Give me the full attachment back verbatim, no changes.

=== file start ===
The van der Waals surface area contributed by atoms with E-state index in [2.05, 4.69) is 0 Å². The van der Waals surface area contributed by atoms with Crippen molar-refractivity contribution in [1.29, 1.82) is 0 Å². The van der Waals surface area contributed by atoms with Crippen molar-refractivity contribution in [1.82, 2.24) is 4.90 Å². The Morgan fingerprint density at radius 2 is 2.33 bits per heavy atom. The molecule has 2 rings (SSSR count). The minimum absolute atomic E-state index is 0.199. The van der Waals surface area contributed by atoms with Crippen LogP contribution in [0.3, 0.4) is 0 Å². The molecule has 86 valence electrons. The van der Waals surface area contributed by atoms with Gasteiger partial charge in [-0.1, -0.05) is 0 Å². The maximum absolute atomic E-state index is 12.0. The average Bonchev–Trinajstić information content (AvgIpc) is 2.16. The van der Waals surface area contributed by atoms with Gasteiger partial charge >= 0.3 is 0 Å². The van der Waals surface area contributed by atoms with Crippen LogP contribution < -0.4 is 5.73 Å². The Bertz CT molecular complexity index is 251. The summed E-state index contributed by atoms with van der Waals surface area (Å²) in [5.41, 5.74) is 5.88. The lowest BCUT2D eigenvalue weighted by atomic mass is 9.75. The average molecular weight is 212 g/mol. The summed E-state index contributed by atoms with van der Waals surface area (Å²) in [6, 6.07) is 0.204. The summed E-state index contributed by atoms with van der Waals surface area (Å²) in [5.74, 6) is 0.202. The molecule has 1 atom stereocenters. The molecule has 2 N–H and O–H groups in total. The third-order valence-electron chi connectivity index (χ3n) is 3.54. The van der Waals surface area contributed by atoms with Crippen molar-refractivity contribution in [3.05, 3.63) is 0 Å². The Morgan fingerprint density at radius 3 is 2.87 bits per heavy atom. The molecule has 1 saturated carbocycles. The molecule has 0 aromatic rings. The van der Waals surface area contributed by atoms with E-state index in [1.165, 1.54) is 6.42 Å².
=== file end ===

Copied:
The van der Waals surface area contributed by atoms with E-state index in [2.05, 4.69) is 0 Å². The van der Waals surface area contributed by atoms with Crippen molar-refractivity contribution in [1.29, 1.82) is 0 Å². The van der Waals surface area contributed by atoms with Crippen molar-refractivity contribution in [1.82, 2.24) is 4.90 Å². The Morgan fingerprint density at radius 2 is 2.33 bits per heavy atom. The molecule has 2 rings (SSSR count). The minimum absolute atomic E-state index is 0.199. The van der Waals surface area contributed by atoms with Crippen LogP contribution in [0.3, 0.4) is 0 Å². The molecule has 86 valence electrons. The van der Waals surface area contributed by atoms with Gasteiger partial charge in [-0.1, -0.05) is 0 Å². The maximum absolute atomic E-state index is 12.0. The average Bonchev–Trinajstić information content (AvgIpc) is 2.16. The van der Waals surface area contributed by atoms with Gasteiger partial charge >= 0.3 is 0 Å². The van der Waals surface area contributed by atoms with Crippen LogP contribution < -0.4 is 5.73 Å². The Bertz CT molecular complexity index is 251. The summed E-state index contributed by atoms with van der Waals surface area (Å²) in [5.41, 5.74) is 5.88. The lowest BCUT2D eigenvalue weighted by atomic mass is 9.75. The average molecular weight is 212 g/mol. The summed E-state index contributed by atoms with van der Waals surface area (Å²) in [6, 6.07) is 0.204. The summed E-state index contributed by atoms with van der Waals surface area (Å²) in [5.74, 6) is 0.202. The molecule has 1 atom stereocenters. The molecule has 2 N–H and O–H groups in total. The third-order valence-electron chi connectivity index (χ3n) is 3.54. The van der Waals surface area contributed by atoms with Crippen molar-refractivity contribution in [3.05, 3.63) is 0 Å². The Morgan fingerprint density at radius 3 is 2.87 bits per heavy atom. The molecule has 1 saturated carbocycles. The molecule has 0 aromatic rings. The van der Waals surface area contributed by atoms with E-state index in [1.165, 1.54) is 6.42 Å².